Ralph Ginzburg was born on October 28, 1929 and was an author, editor, publisher and photo-journalist. He was best known for publishing books and magazines on erotica and art.
He was famously convicted in 1963 for violating federal obscenity laws.
New York’s newspapers gave prominent play to Father Hill’s and the Justice Department’s attacks against me. They quoted—straight-faced—the remarks of Congresswoman Kathryn O’Hay Granahan who declared, on the floor of the House of Representatives, that my publication of EROS was ‘part of an international Communist plot.’
But newspapers ignored my every attempt to defend myself against these moronic allegations. I announced press conferences at various sites around town: at the Benjamin Franklin statue on Newspaper Row, at my magazine’s offices, on the steps of the General Post Office.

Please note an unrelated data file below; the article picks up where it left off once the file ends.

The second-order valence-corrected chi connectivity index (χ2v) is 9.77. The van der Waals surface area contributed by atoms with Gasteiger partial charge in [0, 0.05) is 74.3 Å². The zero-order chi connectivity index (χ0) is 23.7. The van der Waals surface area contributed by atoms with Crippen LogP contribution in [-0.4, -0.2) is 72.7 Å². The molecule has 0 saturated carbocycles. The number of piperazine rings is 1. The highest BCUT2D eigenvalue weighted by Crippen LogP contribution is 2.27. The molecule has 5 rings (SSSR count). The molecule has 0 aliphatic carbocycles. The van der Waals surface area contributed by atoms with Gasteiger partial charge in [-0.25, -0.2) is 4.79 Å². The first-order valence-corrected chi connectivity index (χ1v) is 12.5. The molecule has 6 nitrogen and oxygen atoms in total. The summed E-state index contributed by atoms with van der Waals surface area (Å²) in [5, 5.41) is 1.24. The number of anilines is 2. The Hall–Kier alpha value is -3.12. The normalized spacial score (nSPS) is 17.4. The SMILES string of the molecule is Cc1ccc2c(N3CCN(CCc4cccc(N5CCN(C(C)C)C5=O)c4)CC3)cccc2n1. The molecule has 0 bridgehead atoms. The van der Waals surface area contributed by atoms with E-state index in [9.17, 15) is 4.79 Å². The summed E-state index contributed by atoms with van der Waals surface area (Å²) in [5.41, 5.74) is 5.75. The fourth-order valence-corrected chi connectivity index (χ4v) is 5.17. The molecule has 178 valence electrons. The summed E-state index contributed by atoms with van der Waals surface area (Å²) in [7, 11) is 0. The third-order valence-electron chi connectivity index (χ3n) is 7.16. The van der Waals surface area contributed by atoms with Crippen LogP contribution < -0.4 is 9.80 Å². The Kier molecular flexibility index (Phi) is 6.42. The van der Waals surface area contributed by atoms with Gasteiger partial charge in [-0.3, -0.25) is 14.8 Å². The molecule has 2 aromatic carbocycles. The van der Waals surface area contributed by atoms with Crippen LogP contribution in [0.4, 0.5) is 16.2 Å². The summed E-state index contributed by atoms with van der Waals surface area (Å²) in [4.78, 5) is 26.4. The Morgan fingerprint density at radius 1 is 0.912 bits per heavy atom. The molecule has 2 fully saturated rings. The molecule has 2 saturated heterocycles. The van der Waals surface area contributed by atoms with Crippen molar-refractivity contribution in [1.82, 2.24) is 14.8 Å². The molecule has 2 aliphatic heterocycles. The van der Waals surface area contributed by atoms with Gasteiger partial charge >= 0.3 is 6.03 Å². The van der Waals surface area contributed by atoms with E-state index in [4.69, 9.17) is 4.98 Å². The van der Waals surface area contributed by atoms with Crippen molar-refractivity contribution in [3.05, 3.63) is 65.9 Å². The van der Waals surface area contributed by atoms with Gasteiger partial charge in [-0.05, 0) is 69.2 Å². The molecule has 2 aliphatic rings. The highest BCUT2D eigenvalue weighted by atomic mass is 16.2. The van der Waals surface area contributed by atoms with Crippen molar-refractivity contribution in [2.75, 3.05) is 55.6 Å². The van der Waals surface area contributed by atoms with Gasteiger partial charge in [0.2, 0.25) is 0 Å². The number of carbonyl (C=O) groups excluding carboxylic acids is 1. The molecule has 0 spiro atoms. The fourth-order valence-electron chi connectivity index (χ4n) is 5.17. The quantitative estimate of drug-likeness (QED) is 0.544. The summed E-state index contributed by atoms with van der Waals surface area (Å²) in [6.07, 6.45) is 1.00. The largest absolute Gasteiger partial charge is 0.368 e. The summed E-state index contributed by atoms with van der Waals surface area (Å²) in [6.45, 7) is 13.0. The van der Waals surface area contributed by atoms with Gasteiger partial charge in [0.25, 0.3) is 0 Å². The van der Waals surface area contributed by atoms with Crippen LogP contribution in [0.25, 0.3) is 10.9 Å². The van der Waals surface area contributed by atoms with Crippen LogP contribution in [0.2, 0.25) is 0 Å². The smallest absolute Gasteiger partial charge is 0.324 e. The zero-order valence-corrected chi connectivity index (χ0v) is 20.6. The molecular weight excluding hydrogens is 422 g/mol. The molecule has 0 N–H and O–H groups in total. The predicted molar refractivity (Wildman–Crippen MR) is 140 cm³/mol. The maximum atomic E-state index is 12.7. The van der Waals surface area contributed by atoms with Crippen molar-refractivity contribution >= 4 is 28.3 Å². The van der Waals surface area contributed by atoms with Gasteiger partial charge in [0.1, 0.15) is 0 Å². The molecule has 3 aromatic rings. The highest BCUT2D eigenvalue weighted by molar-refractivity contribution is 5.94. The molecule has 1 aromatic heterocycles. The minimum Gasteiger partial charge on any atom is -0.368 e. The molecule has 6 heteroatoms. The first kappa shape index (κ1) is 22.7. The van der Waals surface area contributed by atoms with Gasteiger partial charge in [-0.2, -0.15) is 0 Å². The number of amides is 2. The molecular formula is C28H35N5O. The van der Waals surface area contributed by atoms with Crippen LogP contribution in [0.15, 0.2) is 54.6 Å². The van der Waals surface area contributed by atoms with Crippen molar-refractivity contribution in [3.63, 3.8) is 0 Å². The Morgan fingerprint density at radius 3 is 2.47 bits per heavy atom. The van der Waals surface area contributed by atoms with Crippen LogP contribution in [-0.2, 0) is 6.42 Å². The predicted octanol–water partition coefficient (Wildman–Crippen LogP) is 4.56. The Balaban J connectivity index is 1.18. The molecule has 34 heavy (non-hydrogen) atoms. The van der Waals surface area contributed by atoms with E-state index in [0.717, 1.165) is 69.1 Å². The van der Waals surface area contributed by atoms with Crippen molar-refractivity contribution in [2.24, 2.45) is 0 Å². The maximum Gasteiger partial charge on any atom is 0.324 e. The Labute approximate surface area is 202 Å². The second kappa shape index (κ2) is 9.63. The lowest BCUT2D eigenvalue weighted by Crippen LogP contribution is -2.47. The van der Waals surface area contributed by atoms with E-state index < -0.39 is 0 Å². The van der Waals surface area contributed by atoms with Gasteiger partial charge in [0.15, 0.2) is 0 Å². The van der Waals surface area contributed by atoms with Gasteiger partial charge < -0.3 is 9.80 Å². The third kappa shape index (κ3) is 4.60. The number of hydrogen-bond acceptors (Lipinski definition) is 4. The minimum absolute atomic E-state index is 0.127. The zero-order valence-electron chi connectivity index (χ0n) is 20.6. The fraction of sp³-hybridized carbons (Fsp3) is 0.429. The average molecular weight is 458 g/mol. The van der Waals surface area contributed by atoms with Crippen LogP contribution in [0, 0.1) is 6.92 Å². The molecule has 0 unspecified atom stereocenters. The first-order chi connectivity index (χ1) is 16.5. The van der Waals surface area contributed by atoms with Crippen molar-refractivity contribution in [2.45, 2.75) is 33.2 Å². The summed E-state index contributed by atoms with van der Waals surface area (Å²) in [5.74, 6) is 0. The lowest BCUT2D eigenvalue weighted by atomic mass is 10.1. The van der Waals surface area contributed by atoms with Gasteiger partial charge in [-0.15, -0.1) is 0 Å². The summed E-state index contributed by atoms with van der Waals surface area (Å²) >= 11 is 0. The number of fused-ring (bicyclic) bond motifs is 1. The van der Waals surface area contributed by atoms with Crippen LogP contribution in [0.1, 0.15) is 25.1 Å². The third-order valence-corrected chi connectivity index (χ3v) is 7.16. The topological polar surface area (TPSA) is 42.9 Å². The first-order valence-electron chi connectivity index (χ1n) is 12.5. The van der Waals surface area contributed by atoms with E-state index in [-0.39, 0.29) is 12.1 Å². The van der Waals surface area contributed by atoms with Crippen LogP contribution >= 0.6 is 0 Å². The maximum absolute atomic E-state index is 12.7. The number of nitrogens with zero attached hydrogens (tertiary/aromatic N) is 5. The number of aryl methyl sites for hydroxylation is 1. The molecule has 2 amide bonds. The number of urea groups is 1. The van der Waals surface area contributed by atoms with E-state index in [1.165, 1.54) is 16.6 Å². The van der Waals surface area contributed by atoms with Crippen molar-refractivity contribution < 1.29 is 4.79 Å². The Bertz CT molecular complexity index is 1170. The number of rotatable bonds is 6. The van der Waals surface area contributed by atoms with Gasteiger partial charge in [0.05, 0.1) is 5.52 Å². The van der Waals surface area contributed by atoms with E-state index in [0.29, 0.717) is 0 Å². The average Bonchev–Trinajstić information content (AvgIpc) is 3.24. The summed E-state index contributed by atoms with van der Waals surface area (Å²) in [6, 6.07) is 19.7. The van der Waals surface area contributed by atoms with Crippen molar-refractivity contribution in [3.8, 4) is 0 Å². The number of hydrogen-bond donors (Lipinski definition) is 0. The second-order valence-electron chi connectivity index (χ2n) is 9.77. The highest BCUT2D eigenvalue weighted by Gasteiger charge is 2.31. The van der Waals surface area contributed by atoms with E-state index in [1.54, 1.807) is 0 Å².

All were listed in the AP and UPI daybooks but nobody showed up—with one exception: Gay Talese, then a star reporter for The New York Times, appeared at my Post Office press conference where I presented an impassioned rebuttal of my attackers’ charges and answered his few questions. I distinctly remember that he jotted down not a single word of my remarks. The Times ran no story the next day and Talese went onto become vice president and a director of P.E.N., the international organization dedicated to combating censorship of authors and publishers.Ralph Ginzburg
Ginzburg died July 6, 2006 from multiple myeloma.